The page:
The seeds of smart working were already planted in the neighborhood in 2015, when Talent Garden, a renowned European co-working network focusing on digital technology and creative entrepreneurship, opened a new, 91,493-square-foot campus in Via Calabiana. Recovered from a former printing house, the venue was developed by the architectural studio Carlo Ratti Associati favoring open spaces that could enhance interaction, social dynamics and exchange of ideas.

Hosting 400 professionals, including freelancers, start-ups, agencies and large corporations, the campus’ appeal has quickly grown also thanks to its aperitif area, rooftop terrace with outdoor activities, swimming pool, mini cinema and its three event venues, granting a total capacity of 1,000 people. The offer is completed by the TAG Innovation School, which focuses on teaching emerging, digital-oriented skills, and TheFabLab laboratory, making high-end professional machineries — as industrial robots, 3-D printers and laser cutters — accessible to start-ups and freelancers.

Talent Garden Calabiana.

Talent Garden Calabiana  Courtesy Photo

Another industrial estate recovered in the area is the 64,583-square-foot Fabbrica Orobia 15 venue, which hosts photographic and art exhibits, fashion shows and shootings, conventions and cultural events.

“We want to maintain the quality bar of the events we host high, so the location is not open to any project. This approach penalized us at the beginning… but now we’re seeing the results,” said Riccardo Maresca, general manager of the location, who also belongs to the family owning the property since the Fifties.

Under Maresca’s intuition, at the end of 2015 the long-dismissed venue, which once served as industrial pole to distribute Mars bars in Italy, was converted into a multifunctional location. Maresca also decided to keep the original interior as the “mission is to make the structure relive in the present.”

Part of Fabbrica Orobia's setting for Annie Leibovitz's "Women: New Portraits" exhibition.

Part of Fabbrica Orobia’s setting for Annie Leibovitz’s “Women: New Portraits” exhibition.  Courtesy Photo

Among the events hosted at Fabbrica Orobia 15, the itinerary Wunder Mrkt market is becoming a hot monthly weekend appointment for the Milanese hipster population with its blend of vintage shopping, DJ sets, workshops and street food.

Wunder MRKT at Fabbrica Orobia 15.

Wunder Mrkt at Fabbrica Orobia 15  Courtesy Photo

A similar combination of elements is at the core of the Madama Hostel & Bistrot, opened in June 2015. The venue includes an association named Ohibò, which schedules cultural initiatives, theatre performances and musical events, including secret shows of international guests such as Green Day, Daddy G from Massive Attack and Vinicio Capossela.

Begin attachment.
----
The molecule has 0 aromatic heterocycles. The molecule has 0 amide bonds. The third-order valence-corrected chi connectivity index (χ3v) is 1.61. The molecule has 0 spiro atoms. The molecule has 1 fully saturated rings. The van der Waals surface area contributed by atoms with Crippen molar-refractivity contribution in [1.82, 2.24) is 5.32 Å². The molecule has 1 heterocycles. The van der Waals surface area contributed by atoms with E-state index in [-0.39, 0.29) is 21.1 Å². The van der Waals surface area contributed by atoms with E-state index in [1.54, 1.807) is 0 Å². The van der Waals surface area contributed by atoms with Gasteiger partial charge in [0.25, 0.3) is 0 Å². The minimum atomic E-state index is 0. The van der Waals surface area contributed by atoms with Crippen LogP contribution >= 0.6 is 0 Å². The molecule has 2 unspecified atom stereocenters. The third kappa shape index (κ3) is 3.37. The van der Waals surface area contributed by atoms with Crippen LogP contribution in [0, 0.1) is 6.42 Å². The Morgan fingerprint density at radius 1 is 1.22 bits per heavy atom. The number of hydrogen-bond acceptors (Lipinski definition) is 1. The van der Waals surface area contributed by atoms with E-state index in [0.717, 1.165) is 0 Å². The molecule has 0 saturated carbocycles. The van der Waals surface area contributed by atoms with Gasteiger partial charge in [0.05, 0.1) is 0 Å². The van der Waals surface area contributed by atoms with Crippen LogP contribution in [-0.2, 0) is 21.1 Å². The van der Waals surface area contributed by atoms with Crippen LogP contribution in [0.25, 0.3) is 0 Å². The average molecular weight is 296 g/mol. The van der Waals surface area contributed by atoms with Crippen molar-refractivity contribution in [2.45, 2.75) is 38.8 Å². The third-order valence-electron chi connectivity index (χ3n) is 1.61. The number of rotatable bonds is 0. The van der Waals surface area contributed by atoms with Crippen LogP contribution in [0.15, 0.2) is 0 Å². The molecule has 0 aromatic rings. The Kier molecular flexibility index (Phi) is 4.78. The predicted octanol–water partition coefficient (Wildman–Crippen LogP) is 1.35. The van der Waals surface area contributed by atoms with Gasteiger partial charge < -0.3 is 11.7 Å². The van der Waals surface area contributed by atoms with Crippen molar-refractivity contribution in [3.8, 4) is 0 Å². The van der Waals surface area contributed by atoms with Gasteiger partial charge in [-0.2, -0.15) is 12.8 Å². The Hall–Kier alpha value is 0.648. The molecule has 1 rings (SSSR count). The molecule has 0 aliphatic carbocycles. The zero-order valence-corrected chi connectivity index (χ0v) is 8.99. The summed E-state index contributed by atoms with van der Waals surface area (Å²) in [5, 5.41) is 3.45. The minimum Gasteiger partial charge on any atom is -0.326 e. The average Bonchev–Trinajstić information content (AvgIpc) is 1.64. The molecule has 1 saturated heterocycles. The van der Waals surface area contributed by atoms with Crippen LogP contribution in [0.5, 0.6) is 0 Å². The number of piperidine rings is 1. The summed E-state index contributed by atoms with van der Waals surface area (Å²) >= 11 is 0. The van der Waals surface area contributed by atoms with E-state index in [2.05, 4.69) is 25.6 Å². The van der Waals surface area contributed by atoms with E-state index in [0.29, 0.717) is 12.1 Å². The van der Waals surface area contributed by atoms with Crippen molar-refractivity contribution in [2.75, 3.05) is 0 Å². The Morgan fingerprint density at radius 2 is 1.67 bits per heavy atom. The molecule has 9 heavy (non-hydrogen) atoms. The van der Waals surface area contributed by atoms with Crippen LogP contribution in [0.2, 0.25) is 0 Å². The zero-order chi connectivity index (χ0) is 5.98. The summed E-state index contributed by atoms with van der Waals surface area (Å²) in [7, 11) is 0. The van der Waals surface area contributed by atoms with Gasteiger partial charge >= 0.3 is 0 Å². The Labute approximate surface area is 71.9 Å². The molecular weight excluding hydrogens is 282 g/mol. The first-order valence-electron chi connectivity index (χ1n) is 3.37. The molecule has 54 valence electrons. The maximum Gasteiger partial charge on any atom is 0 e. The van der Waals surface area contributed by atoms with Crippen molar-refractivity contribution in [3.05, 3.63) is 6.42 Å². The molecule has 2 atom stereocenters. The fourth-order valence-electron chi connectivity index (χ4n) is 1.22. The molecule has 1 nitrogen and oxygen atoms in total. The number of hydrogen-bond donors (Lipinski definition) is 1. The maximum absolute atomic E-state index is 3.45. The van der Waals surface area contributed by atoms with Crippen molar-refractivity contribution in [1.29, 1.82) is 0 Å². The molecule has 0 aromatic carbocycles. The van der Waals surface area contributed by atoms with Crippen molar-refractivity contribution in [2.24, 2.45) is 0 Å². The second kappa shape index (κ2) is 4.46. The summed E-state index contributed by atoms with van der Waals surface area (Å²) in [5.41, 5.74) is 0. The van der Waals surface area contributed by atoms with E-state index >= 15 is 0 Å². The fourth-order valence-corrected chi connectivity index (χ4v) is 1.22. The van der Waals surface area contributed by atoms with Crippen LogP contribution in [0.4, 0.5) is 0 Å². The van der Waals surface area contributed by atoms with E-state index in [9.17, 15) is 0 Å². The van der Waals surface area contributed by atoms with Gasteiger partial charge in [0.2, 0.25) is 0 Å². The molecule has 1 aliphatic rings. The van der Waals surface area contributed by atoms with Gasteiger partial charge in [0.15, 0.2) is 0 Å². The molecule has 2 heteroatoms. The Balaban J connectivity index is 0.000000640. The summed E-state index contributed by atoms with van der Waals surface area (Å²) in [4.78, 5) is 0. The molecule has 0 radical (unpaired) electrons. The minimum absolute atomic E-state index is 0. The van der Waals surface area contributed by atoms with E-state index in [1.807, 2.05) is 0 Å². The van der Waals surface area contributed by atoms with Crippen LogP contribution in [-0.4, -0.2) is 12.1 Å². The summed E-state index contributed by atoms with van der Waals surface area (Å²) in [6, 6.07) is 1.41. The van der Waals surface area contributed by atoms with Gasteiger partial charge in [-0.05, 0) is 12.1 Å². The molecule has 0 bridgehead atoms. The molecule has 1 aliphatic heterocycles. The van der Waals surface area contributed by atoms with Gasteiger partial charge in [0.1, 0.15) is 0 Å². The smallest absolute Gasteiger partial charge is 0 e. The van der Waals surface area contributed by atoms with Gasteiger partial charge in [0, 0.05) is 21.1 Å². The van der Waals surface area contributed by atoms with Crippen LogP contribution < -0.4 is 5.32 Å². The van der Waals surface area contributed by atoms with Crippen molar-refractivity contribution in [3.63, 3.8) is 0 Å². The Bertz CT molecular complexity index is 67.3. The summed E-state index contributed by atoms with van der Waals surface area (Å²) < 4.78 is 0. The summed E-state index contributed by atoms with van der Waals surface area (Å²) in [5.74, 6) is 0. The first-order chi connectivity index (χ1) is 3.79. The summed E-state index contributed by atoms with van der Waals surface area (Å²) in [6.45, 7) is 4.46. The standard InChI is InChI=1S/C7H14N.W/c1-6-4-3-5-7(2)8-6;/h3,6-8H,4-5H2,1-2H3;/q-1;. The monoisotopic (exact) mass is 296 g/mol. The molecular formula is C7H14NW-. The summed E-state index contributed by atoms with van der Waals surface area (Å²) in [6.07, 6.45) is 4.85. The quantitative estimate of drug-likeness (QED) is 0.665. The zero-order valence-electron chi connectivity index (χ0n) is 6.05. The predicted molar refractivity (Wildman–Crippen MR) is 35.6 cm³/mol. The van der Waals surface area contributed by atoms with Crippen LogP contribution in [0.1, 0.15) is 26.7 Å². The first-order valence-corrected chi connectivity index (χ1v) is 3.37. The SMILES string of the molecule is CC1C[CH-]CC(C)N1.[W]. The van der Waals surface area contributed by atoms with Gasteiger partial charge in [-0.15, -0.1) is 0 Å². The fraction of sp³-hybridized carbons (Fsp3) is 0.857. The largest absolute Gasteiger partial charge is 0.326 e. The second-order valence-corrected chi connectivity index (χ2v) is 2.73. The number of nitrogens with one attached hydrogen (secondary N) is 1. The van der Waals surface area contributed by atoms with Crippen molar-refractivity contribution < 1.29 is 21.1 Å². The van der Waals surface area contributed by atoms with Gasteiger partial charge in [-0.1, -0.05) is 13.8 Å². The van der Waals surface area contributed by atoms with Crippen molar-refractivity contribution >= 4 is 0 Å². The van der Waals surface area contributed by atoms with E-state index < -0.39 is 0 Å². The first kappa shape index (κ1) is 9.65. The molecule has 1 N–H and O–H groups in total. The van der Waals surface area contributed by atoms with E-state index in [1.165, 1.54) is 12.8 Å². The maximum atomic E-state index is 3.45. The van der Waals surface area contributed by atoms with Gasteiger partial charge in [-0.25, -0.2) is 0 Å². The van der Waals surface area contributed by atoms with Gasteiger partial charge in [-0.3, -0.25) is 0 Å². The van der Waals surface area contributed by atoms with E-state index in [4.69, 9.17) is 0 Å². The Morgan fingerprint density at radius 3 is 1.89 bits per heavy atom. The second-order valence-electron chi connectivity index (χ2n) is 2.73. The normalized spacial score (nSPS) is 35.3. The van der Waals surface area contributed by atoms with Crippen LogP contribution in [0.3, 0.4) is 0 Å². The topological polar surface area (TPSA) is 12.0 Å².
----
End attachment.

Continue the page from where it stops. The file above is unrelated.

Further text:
“We had Ohibò since 2012 and when we knew the property wanted to rent the space above, we panicked about the new lodger setting new rules and retraining our freedom,” said Antonella Ciliberto, one of the founding and managing partners. “The most important thing was to save the Ohibò, so we became the new lodger.”

Previously, the location was a police station — “madama” in Milanese slang — but “considering the layout and the division of the halls, turning it into a hostel seemed appropriate.” The facility, which can accommodate around 60 guests, is embellished with art walls designed by Italian street talents and showcases art and photography exhibitions every 90 days.

Madama Hostel & Bistrot.

Madama Hostel & Bistrot  Courtesy Photo

“From now until September, most guests are foreigners aged 18 to 25 years, while during the winter we host more Italian workers and students, in town to attend classes at the Talent Garden school,” said Ciliberto, adding that people appreciate the place for its value for money, its authentic, intimate appeal and for being well-connected to the city center. Its bistrot is another key asset, also attracting employees working in the area for lunch breaks and a Milanese crowd during the weekend.

Madama Hostel & Bistrot.

Madama Hostel & Bistrot  Courtesy Photo

Another hot appointment in the district is the Social Music City. Running from the end of April to September, the initiative contributes to the requalification of the 107,639-square-foot railway yard Scalo Romana staging a range of electro music concerts featuring renowned international DJs such as Fatboy Slim, Jamie Jones, Luciano, Loco Dice, Nina Kraviz and Ricardo Villalobos, among others.

Social Music City.

Social Music City  Courtesy Photo